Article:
This week’s episode of Upgrade was a “call-in show,” in which we answered audio questions sent in by listeners. I’ve heard from a few people who wondered how we put the show together, so I thought I’d provide some of the details. (I use this same set-up for The Incomparable’s annual best-of-the-year clip shows and for various Game Show podcasts that require exciting sound effects.)
It starts with a Dropbox file request. I rely on this feature of Dropbox for most of my podcasts these days! When you create a File Request within Dropbox, a folder in your Dropbox account is tied to a web page accepting file uploads. The files uploaded to the webpage appear in your Dropbox. That’s it. You take the URL for the webpage, hand it out to anyone who needs to send you files, and you’re on your way.
(I’ve taken this even further by setting up a push notification when a file is uploaded to my File Requests. To do this, I’m forwarding the notification email Dropbox sends when a file is uploaded to Pushover, which does the notification on my iPhone and Apple Watch.)
Once we got the files, Myke Hurley cut them down to size using Rogue Amoeba’s Fission (for easy edits) and Apple’s Logic Pro (for tough ones), and I processed some of them with iZotope RX to remove background noise and, in a couple of cases, echo.
Next up: Rogue Amoeba’s Farrago, my soundboard app of choice. I usually use Farrago in Grid View, where every sound effect is mapped to a keyboard shortcut—useful for when you’re re-using sounds and choosing them on the fly. For this particular episode, though, I just kept them in List View and double-clicked on an audio file when it was time for it to be played.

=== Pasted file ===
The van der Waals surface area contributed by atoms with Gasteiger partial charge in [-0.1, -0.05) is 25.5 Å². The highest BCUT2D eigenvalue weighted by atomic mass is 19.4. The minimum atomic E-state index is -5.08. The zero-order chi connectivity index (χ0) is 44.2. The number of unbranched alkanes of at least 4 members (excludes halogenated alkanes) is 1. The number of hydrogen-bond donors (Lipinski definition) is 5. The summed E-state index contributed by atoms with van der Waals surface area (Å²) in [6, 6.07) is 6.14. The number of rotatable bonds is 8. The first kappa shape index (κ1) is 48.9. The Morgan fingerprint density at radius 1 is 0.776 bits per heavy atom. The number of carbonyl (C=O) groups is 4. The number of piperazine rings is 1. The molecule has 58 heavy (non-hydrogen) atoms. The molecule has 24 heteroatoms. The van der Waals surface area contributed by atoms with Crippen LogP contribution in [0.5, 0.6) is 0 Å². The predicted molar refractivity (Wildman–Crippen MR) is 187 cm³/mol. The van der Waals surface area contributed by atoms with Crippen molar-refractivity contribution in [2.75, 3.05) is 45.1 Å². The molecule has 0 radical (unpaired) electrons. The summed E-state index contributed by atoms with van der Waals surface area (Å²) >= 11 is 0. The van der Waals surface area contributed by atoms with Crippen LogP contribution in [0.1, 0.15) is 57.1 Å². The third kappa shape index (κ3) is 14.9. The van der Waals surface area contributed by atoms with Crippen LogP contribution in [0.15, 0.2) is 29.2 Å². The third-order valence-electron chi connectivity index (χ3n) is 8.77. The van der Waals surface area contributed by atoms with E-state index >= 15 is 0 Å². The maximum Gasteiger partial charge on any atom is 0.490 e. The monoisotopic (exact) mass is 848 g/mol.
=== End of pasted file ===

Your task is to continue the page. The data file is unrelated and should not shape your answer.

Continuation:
We use Zoom to record Upgrade, and for Myke (and the audience listening live) to hear the calls, that means I needed to find a way to send my microphone audio and the sound coming out of Farrago over Zoom simultaneously. To do this, I used yet another Rogue Amoeba utility, Loopback, which can create virtual audio inputs. In this case, I created a new input that combined my USB audio interface and the audio from Farrago—and selected that in Zoom as my audio-input source.
Finally, I needed to record everything for Myke’s later use when editing the show. For that, I used Rogue Amoeba’s Audio Hijack, which is my favorite audio utility thanks to its remarkable flexibility. I’ve chosen to record my microphone and the output from Farrago on separate tracks so that Myke can have complete control over the final edit.
You might wonder why we didn’t use the original audio files (the ones I dropped into Farrago) for the final edit. We absolutely could—but it would require Myke to drop 24 audio files in and position them precisely. The recording of Farrago made by Audio Hijack, on the other hand, is in sync with my audio file. That means Myke can drop that one file into his Logic Pro project, sync it up with his other recordings, and the job is done in one shot.
Usually, recording a podcast is easy. This one was more complicated, but fortunately, we have the tools—yeah, most of them by Rogue Amoeba—to make it work.
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